Moving to the Music

Through music and movement, your child discovers new ways to express his thoughts, ideas, and feelings.




Have you ever felt so good that you felt like bursting into song? Children do all the time, and often they don't even know that they are singing! If you've ever attended a musical performance with your child, you've seen the magical effect that music has on children — the sounds and rhythms are irresistible to little ones, who can't help moving their bodies or singing along. Music invites us to listen and respond, and it often leads us to create. All of the performing arts — including music, movement, and drama — provide an important means for your child to spontaneously express her rich and deep inner life. That's because music is a universal.

Long before speech develops, babies instinctively rock to music, clap their hands, bounce to the beat, and "sing" along. Numerous studies have shown that music has a positive effect on children's reading, math, and science learning, as well as their teamwork skills and mastery of spatial relationships.

There are many ways to build music into your child's life in a way that he'll enjoy. Some require planning, while others occur naturally — as long as you are on the lookout!

Surround Sounds
Jaclyn's kindergarten class had a leaky faucet that created a steady beat. Instead of ignoring it, the teacher decided to encourage the children to join it! They got out their rhythm instruments and echoed the beat of the drip, drip, drip. This led to an impromptu "dripping" verse — and a song was born!

This spontaneous musical experience came from the children's surroundings. It shows that anything — weather sounds, air conditioners, construction equipment, trains rolling over tracks — can become the basis for rhythm and song. For children, spontaneous musical performances can come from the exhilaration of gliding high on a swing or from the rush of feeling about an upcoming party. Children make up songs to go with these events that reveal what they are thinking, seeing, or doing.

To make marvelous music at any time, try these strategies:

  • Mix music and literature. While reading a book, invite your child to create a rhythm for a character or event in the story. For example, what would be the rhythm of the littlest billy goat tramping over the bridge in Three Billy Goats Gruff? How would the rhythm be different for the middle goat or the biggest goat?
  • Involve your child in "orchestrating" a story. Introduce familiar, repetitive stories, such as The Gingerbread Man or The House That Jack Built. Invite your child to play some background music by humming or drumming on a pot, or to toot a horn when the main character enters a scene.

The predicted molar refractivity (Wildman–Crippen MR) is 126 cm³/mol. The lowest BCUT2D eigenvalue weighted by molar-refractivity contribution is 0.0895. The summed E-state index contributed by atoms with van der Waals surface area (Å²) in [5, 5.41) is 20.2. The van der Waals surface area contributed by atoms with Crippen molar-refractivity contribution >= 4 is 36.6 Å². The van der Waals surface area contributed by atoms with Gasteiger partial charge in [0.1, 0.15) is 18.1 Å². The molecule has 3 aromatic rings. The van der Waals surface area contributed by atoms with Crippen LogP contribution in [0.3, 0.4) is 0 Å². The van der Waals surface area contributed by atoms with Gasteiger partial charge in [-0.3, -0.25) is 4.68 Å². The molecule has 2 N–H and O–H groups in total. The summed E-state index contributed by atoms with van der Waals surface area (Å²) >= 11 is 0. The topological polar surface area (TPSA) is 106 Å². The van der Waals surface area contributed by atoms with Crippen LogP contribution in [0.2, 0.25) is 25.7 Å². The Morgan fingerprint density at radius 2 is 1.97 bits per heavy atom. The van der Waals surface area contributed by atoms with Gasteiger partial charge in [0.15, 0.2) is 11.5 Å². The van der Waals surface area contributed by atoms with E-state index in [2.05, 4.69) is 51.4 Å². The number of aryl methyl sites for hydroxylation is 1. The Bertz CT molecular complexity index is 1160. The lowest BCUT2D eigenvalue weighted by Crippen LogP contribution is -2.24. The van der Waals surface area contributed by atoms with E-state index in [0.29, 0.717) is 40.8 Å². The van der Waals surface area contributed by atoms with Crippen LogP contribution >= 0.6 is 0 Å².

• Find the right songs. Listen to the songs your child is creating or the familiar tunes he's humming and reflect these in your choice of new songs to introduce. The best songs are short and have repetitive words or lyrics and a limited note range. Try making your own songbook of classic and family favorites.
  • Select songs that invite input. For example, "My Hand Says Hello" (sung to the tune of "The Farmer in the Dell") asks your child to demonstrate and sing about different ways he can use his bodies to say hello: "My hand says hello, My hand says hello. Every time I see my friend, My hand says hello." Second verse: "My [child fills in body part] says hello…" … and so on.

Let's Move Our Bodies
It's hard to listen to music without moving in some way! Movement is how we interact with our environment and define the space we occupy in the world. We move to explore. Crawling leads to walking, and walking leads to hopping, skipping, and jumping.

To support and encourage your child's exploration of movement and space, start with the spontaneous. Observe his movements. He might create a motion to go with a sound or a song, or to express how he feels as he moves from place to place. Remark on what you see: "I noticed you made an interesting motion with your arms when you were walking across the room."

Ask if you may try the movement yourself. This will often lead to an exchange of movements. Remember to use the word movement and not dance. For many children (and adults!), the word dance creates an image of structured steps that have a "right" way to be done.

These tips will help you explore movement with your child:

  • Use a variety of musical styles to inspire movement. Put on different types of music, such as classical, contemporary, folk, or country. Say, "Let's see how this music makes us feel." Then invite your child to move freely to the music.
  • Encourage variation and experimentation. Ask your child, "Can you move another way?" Encourage him to explore movement using only his arms, feet, or eyes.
  • Introduce items to move with. Play some interesting music and offer props. Sheer scarves, balloons, paper fans, and feathers make great movement props. You might ask, "How does this object make you want to move?"
  • Play movement questions and answers. Invite your child to think about how he can ask questions without using words, and encourage him to try to say something by using movement instead of language. Remind him that this is a "no talking" game — but lots of facial expressions are encouraged!

Remember that all people are singers and dancers, just as they were when they were babies. Rhythm is as natural as your heartbeat, and the sound of your own breathing is a song. When we approach the arts from a place of creative self-expression, we can all feel successful. When we remember that there is no right way, we can look inside and find the child who loves to pretend, who makes up songs and moves her way around the room — who knows how to make performance an expression of joy and life!

Creativity & Play
Gross Motor Skills
Age 5
Age 4
Age 3
Motor Skills
Popular Music
Creativity and Imagination
Songs and Rhymes